Figure 5 shows the charge/discharge curves of thin-film electrodes at various rates ( ). The discharge capacities at low (=0.1–1 C) coincides with the ideal value within the experimental error (~10%). In all the compounds, the discharge curves show plateaus at ~3.4 V. This plateau is ascribed to the reduction process at the Fe site (Fe3+ → Fe2+) [5]. The plateau structure is discernible even at high (<30 C). The capacities at 100 C are 0.66 (M = Ni), 0.31 (Co), 0.62 (Mn), and 0.74 (Cd) of those at 1 C.

The Mn compound (Figure 5(c)) shows rather complicated behaviors. In the discharge curve, two additional plateaus are observed at 3.8 V and 3.6 V. These plateaus are probably ascribed to the reduction process at the Mn site (Mn3+ → Mn2+) [5, 6]. The oxidization (charge) process of the Mn compound is as follows. At the initial stage (Li1.24Mn2+[Fe2+(CN)6]0.81·3.0H2O), the valence state is Mn2+ and Fe2+. In the first plateau at 3.4 V, the Fe site is selectively oxidized to become Li0.44Mn2+ [Fe3+(CN)6]0.81·3.0H2O. In the second plateau at 3.8 V, parts of the Mn sites are oxidized to become Mn2.44+ [Fe3+(CN)6]0.81·3.0H2O. Recently, Matsuda and Moritomo [28] found that thin film of Na1.32Mn[Fe(CN)6]0.83·3.5H2O exhibits a high capacity of 114 mAh/g and an average operating voltage of 3.3 V against Na with a good cyclability. The electrolyte was propylene carbonate (PC) solution containing 1 mol/L NaClO4. Thus, the Mn compound exhibits reversible intercalation/deintercalation of Li+ and Na+ in organic solvent.

3.3. Interrelation with the Alkali Cation Potential

Generally speaking, the alkali cation intercalation process in the Li+ and Na+ secondary batteries can be divided into the transfer process from the electrolyte to host framework and the migration process within the host framework. The former process usually accompanies the desolvation process and is complicated. In the latter process, the bare cation migrates toward the collective electrode with feeling the alkali cation potential. The latter process is essential for the capacity and rate properties of the active material. In the Prussian blue analogues, Li+ and Na+ rapidly migrate within the host framework as their potential barrier (Δ) is lower than or comparable to the thermal energy (Figure 3). This is the reason why the Prussian blue analogues work as the active material in Li+ and Na+ secondary batteries.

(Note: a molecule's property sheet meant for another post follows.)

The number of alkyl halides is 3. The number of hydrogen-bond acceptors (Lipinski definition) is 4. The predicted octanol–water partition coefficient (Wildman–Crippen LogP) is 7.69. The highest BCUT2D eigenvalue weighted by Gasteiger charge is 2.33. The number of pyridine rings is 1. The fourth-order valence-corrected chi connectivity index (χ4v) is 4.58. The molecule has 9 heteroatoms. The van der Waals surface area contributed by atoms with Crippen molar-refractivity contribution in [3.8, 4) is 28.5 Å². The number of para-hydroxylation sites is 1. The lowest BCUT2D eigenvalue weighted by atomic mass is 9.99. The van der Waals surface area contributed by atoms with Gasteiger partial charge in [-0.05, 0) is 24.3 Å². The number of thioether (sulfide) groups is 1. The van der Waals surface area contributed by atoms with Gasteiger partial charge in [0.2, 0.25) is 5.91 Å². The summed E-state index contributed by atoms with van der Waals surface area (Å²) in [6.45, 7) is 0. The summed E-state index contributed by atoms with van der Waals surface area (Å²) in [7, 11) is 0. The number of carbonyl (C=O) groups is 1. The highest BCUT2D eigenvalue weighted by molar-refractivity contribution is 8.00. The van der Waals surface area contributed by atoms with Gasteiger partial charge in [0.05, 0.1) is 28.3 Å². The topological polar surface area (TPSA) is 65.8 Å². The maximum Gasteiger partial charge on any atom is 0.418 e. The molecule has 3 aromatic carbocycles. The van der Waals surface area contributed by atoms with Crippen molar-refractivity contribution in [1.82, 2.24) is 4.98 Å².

On the other hand, the migration of K+ and Rb+ is impossible as Δ is much higher than the thermal energy. Actually, Moritomo et al. [23] reported that K+ and Rb+ cannot intercalate into the Co[Fe(CN)6]0.902.9H2O film from aqueous solution, whereas Na+ can intercalate into the film. Of course, the alkali cation intercalation process is mainly governed by the transfer process from the electrolyte to the host framework. Nevertheless, the migration process plays a significant role even in the following case. They investigated the effect of the dipping of the film into an aqueous solution containing K+ or Rb+ and found that the procedure blocks the intercalation of Na+. This behavior is explained by the clogging of the cation routes at the surface region, as discussed in the next section.

4. Electrochromism Mediated by Na+ Transfer in All Solid Device

4.1. Experiment

Thin films of Na0.72Ni[Fe(CN)6]0.68·5.1H2O and Na0.79Co[Fe(CN)6]0.90·2.9H2O were synthesized by electrochemical deposition on an ITO transparent electrode and subsequent electrochemical treatment. The electrolyte was aqueous solution containing of 1 mol/L NaCl. The Ni-Fe film was transparent, while the Co-Fe film was dark purple. Chemical compositions of the films were determined by the ICP method and CNH organic elementary analysis (Perkin-Elmer 2400 CHN Elemental Analyzer). Details of the synthesis procedure and characterization were described in the literatures [12, 13].

The all-solid electrochromic device [14, 15] was made by connecting the surfaces of the Na0.72Ni[Fe(CN)6]0:68·5.1H2O (560 nm) and Na0.79Co[Fe(CN)6]0:90·2.9H2O (320 nm) films without any electrolytes. The thickness of the films was determined by the cross-sectional scanning electron micrographs. The scanning probe microscope (SEM) images indicate that the Ni-Fe film consists of spherical grains, ~50 nm in diameter, whereas the Co-Fe film consists of pyramidal grains, 100 × 100 nm2 in area. The compositions after the short circuit are Na0.46Ni[Fe(CN)6]0:68·5.1H2O and Na1.03Co[Fe(CN)6]0:90·2.9H2O, respectively. The Na+ concentrations were estimated by IR spectra. Thus, the short circuit of the device induces the Na+ transfer between the films. Before each measurement, the device was short circuited for several minutes.

4.2. Results

Figure 6(a) shows the curves of the device under periodic rectangular voltage on the M = Ni side. The compositions after the short circuit are Na0.46Ni[Fe(CN)6]0:68·5.1H2O and Na1.03Co[Fe(CN)6]0:90·2.9H2O, respectively. At 0.6 V, the magnitude of the positive current gradually decreases with . The 0.6 V voltage changes the compositions into Na0.31Ni[Fe(CN)6]0:68·5.1H2O and Na1.53Co[Fe(CN)6]0:90·2.9H2O, respectively. The Ni-Fe film becomes dense yellow, while the Co-Fe film becomes more transparent. These color changes is ascribed to the valence change of the constituent transition metals. We note that the total current flow (=0.16 e/Ni site) in this process is comparable to the Na+ transfer (=0.15) of the Ni-Fe film. Reversely, the application of −0.6 V on the Ni-Fe side induces negative current. The −0.6 V voltage changes the compositions into Na0.62Ni[Fe(CN)6]0:68·5.1H2O and Na0.81Co[Fe(CN)6]0:90·2.9H2O, respectively. The Ni-Fe film becomes transparent, while the Co-Fe film becomes dark purple. We confirmed that the electrochromism is reversible for the periodic rectangular voltage by more than 100 cycles.